…Stock market crash makes debt recovery tough
By Omoh Gabriel, Business Editor
LAGOS â€” ELEVEN of the nation’s 24 banks are carrying the burden ofÂ Â N421.7Â billion as margin lending which includes loans to individuals, stockbrokers or loans to corporate organisations backed by share certificates.
The other 13 banks which data are not available have about N778.3 billion as margin facilities hanging in their balance sheet.
Margin lending and loans which are backed by stocks have generated lots of controversy as the Central Bank (CBN), recently put the total estimate of the facilities banks granted individuals, stockbrokers as well as lending secured with share certificates at N1.2 trillion.
The loans have become problematic as a result of the global financial meltdown which resulted in stock market crash around the world.
Share prices down
The prices of shares used in securing these loans have fallen well below the value of the loans they were used to obtain.
Selling such shares at the low level of share prices will make it impossible for banks to recover the full value of the loans granted.
Most of the shares so purchased are being warehoused by banks. The inability of banks and stock brokers to sell off the shares has resulted in some level of liquidity crunch in the money and capitalÂ markets in the country.
11 banks grant N229.9bn facility
Investigation showed that 11 banks in the country granted a total of N229.9 billion to individuals and stockbrokers as facilities to purchase shares.
A breakdown of the data showed that the bank which tops the list has a heavy exposure to margin loans of N85.2 billion.
The amount is made up of N36.9 billion facilities granted to individuals and stock brokers while a total of N48.3 billion was granted to other corporate entities who use share certificates as collateral leading to the N85.2 billion exposure.
The bank closely following has a total margin loan portfolio of N70.3 billion made up of N18.9 billion loans to individuals and stockbrokers to buy shares and N51.4 billion to other corporates who use share certificate as collateral.
According to available data, the third bank in the high profile margin loan saga has a margin loan exposure ofÂ N59.2 billion.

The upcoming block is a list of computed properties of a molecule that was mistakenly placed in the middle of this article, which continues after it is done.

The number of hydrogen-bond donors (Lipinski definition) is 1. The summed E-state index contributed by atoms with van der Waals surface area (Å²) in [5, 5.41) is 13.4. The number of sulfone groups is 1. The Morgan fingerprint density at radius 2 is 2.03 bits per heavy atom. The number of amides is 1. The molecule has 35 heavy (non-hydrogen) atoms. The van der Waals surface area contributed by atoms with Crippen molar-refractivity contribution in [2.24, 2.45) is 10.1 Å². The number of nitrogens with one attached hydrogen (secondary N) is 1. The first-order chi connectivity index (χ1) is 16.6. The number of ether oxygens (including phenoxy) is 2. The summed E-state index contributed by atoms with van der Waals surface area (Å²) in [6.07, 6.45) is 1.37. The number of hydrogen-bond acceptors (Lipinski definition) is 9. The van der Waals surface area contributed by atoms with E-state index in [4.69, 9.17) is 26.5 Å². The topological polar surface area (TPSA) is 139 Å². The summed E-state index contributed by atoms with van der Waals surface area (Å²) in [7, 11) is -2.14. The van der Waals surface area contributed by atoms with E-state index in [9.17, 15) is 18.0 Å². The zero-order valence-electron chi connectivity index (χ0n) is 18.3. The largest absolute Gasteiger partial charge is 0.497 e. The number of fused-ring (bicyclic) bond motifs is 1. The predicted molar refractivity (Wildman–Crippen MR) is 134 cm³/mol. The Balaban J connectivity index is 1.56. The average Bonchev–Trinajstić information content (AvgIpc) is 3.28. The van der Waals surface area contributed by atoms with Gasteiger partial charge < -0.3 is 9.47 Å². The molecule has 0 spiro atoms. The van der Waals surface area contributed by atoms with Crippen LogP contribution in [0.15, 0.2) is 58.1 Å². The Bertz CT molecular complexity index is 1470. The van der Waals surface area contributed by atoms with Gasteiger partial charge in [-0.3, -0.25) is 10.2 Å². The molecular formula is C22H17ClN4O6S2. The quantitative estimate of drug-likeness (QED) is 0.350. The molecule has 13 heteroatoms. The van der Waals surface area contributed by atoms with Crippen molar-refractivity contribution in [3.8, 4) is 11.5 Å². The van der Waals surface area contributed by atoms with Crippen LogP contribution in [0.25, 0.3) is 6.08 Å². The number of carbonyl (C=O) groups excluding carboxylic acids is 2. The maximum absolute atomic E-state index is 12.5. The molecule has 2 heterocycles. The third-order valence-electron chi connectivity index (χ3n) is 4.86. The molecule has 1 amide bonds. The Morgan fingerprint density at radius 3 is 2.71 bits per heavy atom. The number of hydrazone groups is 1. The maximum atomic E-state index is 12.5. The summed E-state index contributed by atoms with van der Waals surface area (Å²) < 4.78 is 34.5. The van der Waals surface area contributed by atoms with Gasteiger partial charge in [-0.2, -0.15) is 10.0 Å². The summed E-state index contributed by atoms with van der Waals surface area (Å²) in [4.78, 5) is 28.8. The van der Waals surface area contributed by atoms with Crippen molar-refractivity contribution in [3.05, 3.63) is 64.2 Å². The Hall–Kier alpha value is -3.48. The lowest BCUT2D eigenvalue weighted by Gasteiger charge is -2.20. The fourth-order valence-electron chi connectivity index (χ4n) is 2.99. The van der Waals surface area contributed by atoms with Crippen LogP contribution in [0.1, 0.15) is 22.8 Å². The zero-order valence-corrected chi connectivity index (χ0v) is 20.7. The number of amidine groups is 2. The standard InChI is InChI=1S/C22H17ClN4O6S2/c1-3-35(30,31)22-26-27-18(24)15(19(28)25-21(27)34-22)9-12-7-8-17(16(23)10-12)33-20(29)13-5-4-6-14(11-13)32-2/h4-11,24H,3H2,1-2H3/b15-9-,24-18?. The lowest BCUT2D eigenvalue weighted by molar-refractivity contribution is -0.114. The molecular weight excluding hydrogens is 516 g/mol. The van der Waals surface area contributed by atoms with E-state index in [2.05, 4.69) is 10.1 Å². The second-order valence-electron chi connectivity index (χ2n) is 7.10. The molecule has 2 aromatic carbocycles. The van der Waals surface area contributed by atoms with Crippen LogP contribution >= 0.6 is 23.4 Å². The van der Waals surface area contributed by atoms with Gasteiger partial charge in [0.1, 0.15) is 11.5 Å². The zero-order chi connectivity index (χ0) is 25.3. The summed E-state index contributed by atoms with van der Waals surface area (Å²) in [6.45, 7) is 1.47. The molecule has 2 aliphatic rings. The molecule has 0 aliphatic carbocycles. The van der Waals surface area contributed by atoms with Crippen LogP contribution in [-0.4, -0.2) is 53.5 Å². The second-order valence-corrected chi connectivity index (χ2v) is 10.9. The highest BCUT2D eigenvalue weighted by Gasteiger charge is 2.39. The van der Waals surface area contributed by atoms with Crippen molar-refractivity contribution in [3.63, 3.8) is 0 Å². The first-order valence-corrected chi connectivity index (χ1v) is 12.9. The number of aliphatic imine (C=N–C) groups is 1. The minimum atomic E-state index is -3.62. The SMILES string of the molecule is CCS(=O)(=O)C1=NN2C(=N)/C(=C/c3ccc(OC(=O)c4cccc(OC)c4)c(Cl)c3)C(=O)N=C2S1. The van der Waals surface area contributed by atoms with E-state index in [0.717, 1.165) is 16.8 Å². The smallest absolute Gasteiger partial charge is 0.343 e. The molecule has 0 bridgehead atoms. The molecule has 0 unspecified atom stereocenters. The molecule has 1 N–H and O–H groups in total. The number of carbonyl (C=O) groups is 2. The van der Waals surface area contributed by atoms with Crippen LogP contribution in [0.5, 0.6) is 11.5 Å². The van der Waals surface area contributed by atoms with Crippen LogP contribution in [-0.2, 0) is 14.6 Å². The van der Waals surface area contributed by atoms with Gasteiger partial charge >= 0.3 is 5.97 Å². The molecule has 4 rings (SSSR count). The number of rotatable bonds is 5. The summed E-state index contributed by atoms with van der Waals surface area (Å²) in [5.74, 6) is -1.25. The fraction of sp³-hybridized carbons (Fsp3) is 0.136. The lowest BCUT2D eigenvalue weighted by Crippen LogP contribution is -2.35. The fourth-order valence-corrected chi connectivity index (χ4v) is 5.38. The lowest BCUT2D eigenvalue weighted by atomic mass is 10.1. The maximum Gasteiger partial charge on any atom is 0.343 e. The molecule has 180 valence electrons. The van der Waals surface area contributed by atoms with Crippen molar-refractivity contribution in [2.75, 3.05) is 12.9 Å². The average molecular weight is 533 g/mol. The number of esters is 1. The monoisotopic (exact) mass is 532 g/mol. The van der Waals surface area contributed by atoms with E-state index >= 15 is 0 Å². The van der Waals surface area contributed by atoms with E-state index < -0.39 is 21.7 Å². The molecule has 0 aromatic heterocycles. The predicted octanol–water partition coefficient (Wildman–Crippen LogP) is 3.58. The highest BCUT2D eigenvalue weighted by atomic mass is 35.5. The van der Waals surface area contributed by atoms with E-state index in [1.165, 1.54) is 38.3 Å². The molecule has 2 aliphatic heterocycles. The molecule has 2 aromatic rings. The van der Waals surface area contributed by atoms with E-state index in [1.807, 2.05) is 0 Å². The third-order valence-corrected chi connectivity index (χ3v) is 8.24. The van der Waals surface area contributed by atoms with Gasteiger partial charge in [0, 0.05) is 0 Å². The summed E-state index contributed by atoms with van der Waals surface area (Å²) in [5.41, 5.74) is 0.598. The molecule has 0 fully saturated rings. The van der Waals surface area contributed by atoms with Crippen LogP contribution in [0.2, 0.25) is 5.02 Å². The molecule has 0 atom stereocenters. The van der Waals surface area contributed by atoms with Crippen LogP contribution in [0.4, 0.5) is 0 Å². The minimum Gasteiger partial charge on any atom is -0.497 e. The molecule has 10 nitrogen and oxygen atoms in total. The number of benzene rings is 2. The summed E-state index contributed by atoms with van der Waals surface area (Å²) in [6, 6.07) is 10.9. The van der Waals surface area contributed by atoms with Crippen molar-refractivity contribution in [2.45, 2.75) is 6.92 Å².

The balance sheet of another bank which has a total share loan exposure ofÂ N58.8bn, showed that it did not join the race for granting margin loans during the share boom years to individuals and stockbrokers but corporate bodies that used share certificates as collateral.
Records show that the fifth bank is carrying on its balance sheet a total exposure of N33.5bn out of which N20.1bn was as a result of loans granted to individuals and stockbrokers for share trading while N13.4bn was granted to other corporates which backed up the loans with share certificates.
The sixth bank granted a total N22bn as facilities for share trading to individuals and stockbrokers, while another has on its loan portfolio, a total N21.6bn margin loans that are backed by share certificates which prices of shares has fallen below their face value.
In the case of another Bank, it has on its balance sheet a total of N20.2bn margin loans portfolio made up of N19.6bn granted to individuals and stockbrokers and N0.6bn granted as facilities to other corporate bodies with share certificate as collateral.
Yet another bank, according to available records, has on its portfolio a total of N17.8 billion margin loan facilities.
The tenth bank granted a total N10.1bn made up ofÂ N5.2 billionÂ granted for share trading while N4.9bn was granted to other corporate bodies backed with share certificates.
The eleventh bank had just N9.2 billion as margin loans and N 13.8 billion as facilities backed by share certificates amounting to a total of N 23.0 billion.
The CBN has already directed that banks should make provision for the loans which implies that the facilities will be provided for though not lost as banks will eventually recover the loans when prices of shares go up to the level of the facilities granted.
Fitch, a US-based rating Agency, in its comment on margin loan granted by Nigerian banks said: â€œIt remains to be seen how Nigerian banks will address their share lending exposures in their financial statements.”
The agency considered that significant impairment charges could arise if these exposures became non-performing or if the value of collateral continues to remain below minimum coverage ratios.
According to the report: â€œTransparency is weak in Nigeria although there have been improvements in some of the more internationally- active institutions. With the exception of GTB, bank financial statements are only presented in local GAAP.”
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